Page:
Is this really what we’ve come to, a situation where the education system is so bad that even highly educated people are completely unable to recognise an insane load of cacamas for what it is?

Certainty Creep and Accuracy Slip

To anyone studying pseudoscience and weird beliefs, the idea of certainty creep is an important one. I thought I had invented this term but when I looked it up on Google, I found that others have coined it before me. The idea is very simple. You start with a theory which is tentative. You claim, for example, that jasm comes from the Irish teas ioma, which means (according to you) excessive heat or ‘figuratively semen’. Then it enters cyberspace and people start to copy it. Do they copy the whole thing? No, they copy the most satisfying, wow-factor bit, so teas ioma becomes a phrase meaning semen. Then someone else copies it and it becomes ‘the Irish for semen’. And so on until all doubt and negativity have been removed and a silly made-up phrase is passed off as genuine Irish. 

Related to this is the useful concept of accuracy slip. This is basically what happens in Chinese whispers. Gradually, the claim gets further and further away from what was originally suggested. Of course, in a sense, certainty creep is a sub-category of accuracy slip. In some cases, the transformation of material will be fairly random, but in other cases it will be motivated by a desire to make the story ‘better’ – i.e. to make the facts fit the myth, and that is certainty creep.

Incidentally, in the example above, teas does mean heat. Ioma is a variant of iomaí, which means excessive but cannot be used the way Cassidy uses it, so teas ioma is just a meaningless piece of nonsense. Even if it did mean ‘excessive heat’, is this really going to mean the same as semen?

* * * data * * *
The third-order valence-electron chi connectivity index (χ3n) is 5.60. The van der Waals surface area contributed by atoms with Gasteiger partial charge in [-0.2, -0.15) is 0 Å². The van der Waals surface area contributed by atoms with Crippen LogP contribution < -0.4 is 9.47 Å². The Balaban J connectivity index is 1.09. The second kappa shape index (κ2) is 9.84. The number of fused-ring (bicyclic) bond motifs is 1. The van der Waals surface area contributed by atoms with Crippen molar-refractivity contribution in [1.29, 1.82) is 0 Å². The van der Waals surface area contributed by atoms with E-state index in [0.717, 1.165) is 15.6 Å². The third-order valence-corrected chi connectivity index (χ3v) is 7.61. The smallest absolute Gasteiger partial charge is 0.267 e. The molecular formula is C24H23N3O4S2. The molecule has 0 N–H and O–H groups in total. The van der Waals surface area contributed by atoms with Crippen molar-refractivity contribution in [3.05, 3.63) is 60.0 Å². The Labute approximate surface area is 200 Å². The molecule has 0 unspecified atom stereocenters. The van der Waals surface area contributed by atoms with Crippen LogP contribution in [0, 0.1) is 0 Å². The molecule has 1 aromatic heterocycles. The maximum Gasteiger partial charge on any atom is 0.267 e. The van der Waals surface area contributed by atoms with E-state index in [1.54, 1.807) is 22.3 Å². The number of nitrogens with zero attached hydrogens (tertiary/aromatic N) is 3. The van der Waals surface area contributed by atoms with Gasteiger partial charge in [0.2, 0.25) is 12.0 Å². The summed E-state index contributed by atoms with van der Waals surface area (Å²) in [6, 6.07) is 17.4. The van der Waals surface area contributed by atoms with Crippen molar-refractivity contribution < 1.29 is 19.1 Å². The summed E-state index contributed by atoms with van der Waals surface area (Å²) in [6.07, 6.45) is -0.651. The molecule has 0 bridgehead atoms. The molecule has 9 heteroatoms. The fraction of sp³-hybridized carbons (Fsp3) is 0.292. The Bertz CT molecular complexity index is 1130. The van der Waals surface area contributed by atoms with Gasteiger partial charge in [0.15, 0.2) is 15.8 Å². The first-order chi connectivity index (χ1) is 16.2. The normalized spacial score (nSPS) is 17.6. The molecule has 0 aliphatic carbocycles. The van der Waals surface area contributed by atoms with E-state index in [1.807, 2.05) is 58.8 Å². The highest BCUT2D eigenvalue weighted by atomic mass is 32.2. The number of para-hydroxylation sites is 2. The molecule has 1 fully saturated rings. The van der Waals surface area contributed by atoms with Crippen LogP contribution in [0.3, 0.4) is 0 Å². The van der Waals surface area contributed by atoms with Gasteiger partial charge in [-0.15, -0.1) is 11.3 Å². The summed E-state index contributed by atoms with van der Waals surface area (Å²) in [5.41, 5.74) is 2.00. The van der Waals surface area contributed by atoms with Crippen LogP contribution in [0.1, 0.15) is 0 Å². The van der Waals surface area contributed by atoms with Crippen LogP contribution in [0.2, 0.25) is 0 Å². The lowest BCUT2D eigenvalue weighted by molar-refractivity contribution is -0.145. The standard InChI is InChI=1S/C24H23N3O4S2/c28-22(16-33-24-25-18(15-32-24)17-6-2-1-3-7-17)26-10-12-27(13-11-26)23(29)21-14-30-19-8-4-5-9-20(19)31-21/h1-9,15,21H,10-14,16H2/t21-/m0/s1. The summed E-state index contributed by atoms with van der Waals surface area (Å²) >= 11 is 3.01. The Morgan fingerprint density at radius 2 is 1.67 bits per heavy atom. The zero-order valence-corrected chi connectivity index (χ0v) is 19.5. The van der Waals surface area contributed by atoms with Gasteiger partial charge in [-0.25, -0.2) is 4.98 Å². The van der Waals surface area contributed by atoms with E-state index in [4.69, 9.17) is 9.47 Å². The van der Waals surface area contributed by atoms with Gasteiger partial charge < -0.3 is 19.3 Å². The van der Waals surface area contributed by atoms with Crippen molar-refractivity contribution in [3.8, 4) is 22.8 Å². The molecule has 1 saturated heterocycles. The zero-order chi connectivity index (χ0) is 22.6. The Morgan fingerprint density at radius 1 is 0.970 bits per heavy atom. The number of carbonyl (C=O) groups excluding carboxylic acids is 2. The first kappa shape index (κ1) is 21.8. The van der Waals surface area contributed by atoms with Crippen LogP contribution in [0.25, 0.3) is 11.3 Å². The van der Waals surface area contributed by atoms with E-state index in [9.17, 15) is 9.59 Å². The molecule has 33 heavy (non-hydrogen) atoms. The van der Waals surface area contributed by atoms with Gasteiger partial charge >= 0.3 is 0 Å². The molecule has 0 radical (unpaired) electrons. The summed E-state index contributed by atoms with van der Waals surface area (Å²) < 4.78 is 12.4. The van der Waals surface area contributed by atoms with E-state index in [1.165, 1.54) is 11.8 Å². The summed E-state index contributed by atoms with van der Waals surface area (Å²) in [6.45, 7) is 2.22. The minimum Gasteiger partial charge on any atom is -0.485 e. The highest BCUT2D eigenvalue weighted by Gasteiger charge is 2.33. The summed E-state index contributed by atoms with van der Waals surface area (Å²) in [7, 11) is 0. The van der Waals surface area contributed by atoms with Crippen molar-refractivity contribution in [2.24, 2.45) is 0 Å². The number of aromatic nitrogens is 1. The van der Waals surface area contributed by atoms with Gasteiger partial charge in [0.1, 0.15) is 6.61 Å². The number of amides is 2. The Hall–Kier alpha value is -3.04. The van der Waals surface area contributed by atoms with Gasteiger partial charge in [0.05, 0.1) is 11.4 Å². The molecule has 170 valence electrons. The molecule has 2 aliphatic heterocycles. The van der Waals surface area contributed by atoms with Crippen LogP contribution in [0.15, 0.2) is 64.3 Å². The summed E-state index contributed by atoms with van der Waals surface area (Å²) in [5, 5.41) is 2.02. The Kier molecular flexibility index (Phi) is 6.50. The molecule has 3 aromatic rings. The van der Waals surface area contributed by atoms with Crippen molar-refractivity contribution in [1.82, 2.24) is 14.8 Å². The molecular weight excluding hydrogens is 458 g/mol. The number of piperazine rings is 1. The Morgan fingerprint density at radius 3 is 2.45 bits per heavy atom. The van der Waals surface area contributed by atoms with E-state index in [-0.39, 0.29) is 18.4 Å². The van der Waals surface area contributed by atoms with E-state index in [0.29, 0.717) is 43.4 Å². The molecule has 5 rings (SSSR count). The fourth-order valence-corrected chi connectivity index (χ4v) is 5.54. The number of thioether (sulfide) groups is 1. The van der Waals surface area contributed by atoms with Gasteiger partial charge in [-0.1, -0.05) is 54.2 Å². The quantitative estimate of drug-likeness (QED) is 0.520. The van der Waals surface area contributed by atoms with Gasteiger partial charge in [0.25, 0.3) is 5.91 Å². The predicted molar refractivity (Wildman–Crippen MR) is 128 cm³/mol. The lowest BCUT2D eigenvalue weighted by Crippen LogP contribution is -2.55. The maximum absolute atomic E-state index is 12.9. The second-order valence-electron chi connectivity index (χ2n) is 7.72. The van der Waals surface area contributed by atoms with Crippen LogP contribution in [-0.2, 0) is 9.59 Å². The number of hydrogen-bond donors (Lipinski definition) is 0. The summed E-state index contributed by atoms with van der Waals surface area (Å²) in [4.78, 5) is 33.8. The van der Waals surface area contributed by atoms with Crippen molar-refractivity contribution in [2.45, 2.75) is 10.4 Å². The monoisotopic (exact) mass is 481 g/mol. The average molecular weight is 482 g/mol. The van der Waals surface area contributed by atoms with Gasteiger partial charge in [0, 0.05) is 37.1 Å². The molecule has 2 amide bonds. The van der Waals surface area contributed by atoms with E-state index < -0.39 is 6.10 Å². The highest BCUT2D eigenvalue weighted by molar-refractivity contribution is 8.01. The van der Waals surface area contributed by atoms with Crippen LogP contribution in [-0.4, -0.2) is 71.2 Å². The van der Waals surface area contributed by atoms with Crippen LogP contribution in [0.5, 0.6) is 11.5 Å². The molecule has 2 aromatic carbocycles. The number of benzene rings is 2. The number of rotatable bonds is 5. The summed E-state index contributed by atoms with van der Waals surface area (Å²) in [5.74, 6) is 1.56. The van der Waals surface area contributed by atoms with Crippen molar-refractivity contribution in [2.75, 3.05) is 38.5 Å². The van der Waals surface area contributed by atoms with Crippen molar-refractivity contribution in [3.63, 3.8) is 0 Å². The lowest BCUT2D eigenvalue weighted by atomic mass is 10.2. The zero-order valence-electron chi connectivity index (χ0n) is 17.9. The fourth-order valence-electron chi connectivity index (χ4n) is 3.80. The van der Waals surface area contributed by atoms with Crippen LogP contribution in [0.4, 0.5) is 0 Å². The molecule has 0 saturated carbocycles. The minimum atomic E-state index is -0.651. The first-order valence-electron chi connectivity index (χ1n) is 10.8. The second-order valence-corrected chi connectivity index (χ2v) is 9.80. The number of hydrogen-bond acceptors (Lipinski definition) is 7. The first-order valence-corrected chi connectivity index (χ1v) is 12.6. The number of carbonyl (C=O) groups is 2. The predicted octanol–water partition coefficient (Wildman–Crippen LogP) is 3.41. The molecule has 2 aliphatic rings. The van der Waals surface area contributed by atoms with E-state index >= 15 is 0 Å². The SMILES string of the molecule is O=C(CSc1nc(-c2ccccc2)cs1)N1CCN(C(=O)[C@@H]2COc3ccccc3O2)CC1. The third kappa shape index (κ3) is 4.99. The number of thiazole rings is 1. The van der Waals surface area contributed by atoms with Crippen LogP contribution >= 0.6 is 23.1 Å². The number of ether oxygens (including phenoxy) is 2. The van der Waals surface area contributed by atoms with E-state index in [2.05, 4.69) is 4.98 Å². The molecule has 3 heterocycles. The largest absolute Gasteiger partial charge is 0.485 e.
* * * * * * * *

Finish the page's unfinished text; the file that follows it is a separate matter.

Hardly! This is yet another example of Daniel Cassidy’s bizarre fantasy world. 

A Quick Update

This is just by way of a general update. I am not planning to start blogging here again regularly, though I might try to put up a post here from time to time.

Firstly, the stats for the site have continued at a low but steady rate. We did have a peak in January when Cassidy’s nonsense was discussed on a forum for sceptics. They gave it fairly short shrift but one of them also happened on cassidyslangscam and put in a link. As a result of that, the blog got some of its highest ever figures.

Unfortunately, people continue to add positive comments to Amazon about Cassidy’s book. While some of these may be people who are a bit gullible and didn’t think to doubt the claims in his book, it seems clear that some of the people who have given positive reviews on Amazon and in other places are well aware of the dubious nature of Cassidy’s work and are essentially saying that they don’t care what all the experts think and that they think their opinion is as good as that of the professors in their ivory towers. The fact that someone spends decades acquiring a knowledge of language and the relationships between languages and the correct methodology for establishing links apparently counts for nothing to these arrogant stupid people.

So I will say it again. If you are a sceptic, then show your scepticism actively. We can’t stop foolish and unpleasant people from giving this book positive reviews but if enough decent, sensible people make a stand, we could certainly give it the negative reviews it deserves.

 However, on a more positive note, Wikipedia is now virtually free of Cassidese nonsense. One enthusiastic idiot had put dozens of Cassidy’s claims onto a page devoted to Irish-derived words in English but now, thanks to the hard work and good sense of Wikipedia volunteers, these stupid claims have been rejected and removed, along with many occasional references in individual articles like the articles on baloney, faro and jazz.